Monday, November 5, 2007
A wildlife refuge recce
There were good reasons to get out of the house yesterday. First, if there's too much work at home don't hang around. Then the time change: we were up earlier than usual. Third, promising weather: the coast range was crisp against the morning sky. Somewhere on the shimmering expanses of the pale valley the wild geese were beckoning. And finally, as you know from the recent absense of camera trapping posts, I am still looking for new localities to stake cameras. Sunday was to be a recce of national wildlife refuges.
Down the ridge the aging Honda wheels, past my favorite fig browsing tree (now barren) and Rt 70's aggravating road work where the new overpass collapsed on a truck this summer. Then around the ugliest reservoir in the valley, and beyond to Route 162 which cuts westward across the valley.
I glance to my side and the Redhead is as pleased as a pooch in a pickup, so I discretely click into autocruise. (No objection, she didn't notice). I honk at numerous small flocks of road shoulder habitues -- blackbirds (Brewers and redwings) and nondecript sparrows, as well as occasional meadowlarks. Damn -- I stupidly whiz past a flooded field filled with white-faced ibises. When we reach the first stop the roadkill count is 2 possums, 2 raccoons.
First stop: Sacramento National Wildlife Refuge. A quick chat with the two women in the empty visitor center. A few birders are doing the walkabout, but it's too early for the Sunday riders. We opt for the driving tour. Because we're alone we can creep along and stop where there are breaks in the rushes. The wetlands are packed with northern pintails and shovelers, gadwalls, American wigeons, mallards, teal, tons of coots, and white-fronted geese. We tick off the IDs in the checklist. Northern harriers, redtails, kestrels, Cooper's hawks, and white-tailed kites are reminders that there is vertebrate prey aplenty.
Further on the snow geese. After many attempts I fail to take even one decent picture of them. So I post the pic above with humble discomfiture. I really must study Brdpics blog for advice on digiscoping. (Why didn't I check it out last night?) Holding the point and shoot Sony against the eyepiece doesn't cut it. I need a jury rigged connector to hold the camera in place . Better yet, I need to buy a decent birding camera with a tele lens. Anyway, I thought they were snow geese, but now I think they may be Ross's geese with their shorter necks. Anyone know?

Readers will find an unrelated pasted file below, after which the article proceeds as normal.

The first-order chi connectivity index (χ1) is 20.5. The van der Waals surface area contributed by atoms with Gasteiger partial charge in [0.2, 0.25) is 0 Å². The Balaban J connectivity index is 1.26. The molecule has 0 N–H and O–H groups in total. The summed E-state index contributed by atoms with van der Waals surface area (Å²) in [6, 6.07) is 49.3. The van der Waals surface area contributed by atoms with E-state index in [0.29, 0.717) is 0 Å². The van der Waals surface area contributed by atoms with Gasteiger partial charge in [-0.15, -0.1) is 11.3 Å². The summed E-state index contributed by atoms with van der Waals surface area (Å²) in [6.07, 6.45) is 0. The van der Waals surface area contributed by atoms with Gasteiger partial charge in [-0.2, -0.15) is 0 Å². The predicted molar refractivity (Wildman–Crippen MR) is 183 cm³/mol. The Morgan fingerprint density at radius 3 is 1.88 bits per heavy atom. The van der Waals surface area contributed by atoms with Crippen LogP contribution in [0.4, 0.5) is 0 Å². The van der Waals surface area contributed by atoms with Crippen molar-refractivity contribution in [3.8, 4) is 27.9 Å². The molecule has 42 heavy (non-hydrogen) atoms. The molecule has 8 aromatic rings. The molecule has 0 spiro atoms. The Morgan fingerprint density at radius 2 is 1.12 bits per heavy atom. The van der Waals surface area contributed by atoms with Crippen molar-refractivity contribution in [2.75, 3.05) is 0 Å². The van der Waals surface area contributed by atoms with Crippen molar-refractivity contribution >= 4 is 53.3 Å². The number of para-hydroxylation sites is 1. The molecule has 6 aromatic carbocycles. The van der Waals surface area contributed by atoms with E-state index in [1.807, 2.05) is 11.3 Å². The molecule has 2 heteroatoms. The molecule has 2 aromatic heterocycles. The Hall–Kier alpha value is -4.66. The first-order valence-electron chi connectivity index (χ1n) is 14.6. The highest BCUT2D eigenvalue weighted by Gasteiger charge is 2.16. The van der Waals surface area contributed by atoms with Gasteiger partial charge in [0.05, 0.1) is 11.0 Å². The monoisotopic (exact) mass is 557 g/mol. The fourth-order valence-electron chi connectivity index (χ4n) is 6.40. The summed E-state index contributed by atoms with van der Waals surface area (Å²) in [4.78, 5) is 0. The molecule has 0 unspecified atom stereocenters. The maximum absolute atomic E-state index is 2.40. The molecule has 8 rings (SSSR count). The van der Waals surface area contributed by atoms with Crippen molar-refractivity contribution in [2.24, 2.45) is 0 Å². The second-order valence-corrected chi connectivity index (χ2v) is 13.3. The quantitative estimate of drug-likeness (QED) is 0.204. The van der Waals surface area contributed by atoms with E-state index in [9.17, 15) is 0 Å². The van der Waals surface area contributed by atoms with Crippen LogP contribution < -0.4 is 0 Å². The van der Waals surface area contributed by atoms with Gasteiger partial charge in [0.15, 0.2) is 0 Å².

When it comes to birding, federal and state wildlife refuges are hard to beat. The agencies know this and have posted a nice Birding Trail Hotspot Map (it's a pdf at this site). This refuge provides a free telescope at one of the viewing decks, and there are two photo blinds.
The wetlands also support a healthy population of otters, coyotes, and muskrats, in addition to the usual species I have posted here before, like mountain lions, raccoons, skunks, and gray foxes. We see only a black-tailed deer.
Oh yes, polistine wasps add to the excitement by casually flying into the car, but there are no mishaps. It's the end of the life cycle and they're desperately provioning their nests. (These are the paper wasps that make nests under your eaves.)
We head south toward the burning fields, and soon we are skirting another refuge.
Second stop: Delevan Wildlife Refuge. I knew this refuge lacked visitor facilities, but the west boundary fence is so heavily posted you get the feeling its a poachers' paradise. The best habitat shot I can get is this view of the channel bordering the road. Back in the car the redhead tells me I could have been shot. (The shotguns were barely audible).
Thinking the sights may be better on the east side, we drive through the town of Colusa and turn north on River Road, but an enormous levee blocks the refuge and the Sacramento river from sight.
We keep going, and encounter some remnants of bygone days.
Next, I take a wrong turn, and we end up on a poorly maintained road bordering abandoned farmhouses and newly plowed fields where turkey vultures are foraging like barnyard chickens. (The attraction has to be disked wildlife). Then a treat. Around a corner and down into a woody swatch we startle a large covey of quail. The road just keeps going, abruptly turning right and then left.
Somehow we manage to cross Rt 162 without even knowing it, and find ourselves unexpectedly at
Stop 3: Llano Seco. Now here is a place to come back to. No channels, culverts or flood gates here. Just a meandering stream with sandhill cranes and dowitchers in the distance. I don't know what the Sacramento Valley looked like 100 years ago, but I imagine this comes closest to it. The sign, marred with a few bullet holes, tells us that Rancho Llano Seco...was the last Mexican land grant in California to remain under single ownership."
It's late, but it feels good to know what the valley has to offer. We'll be coming back.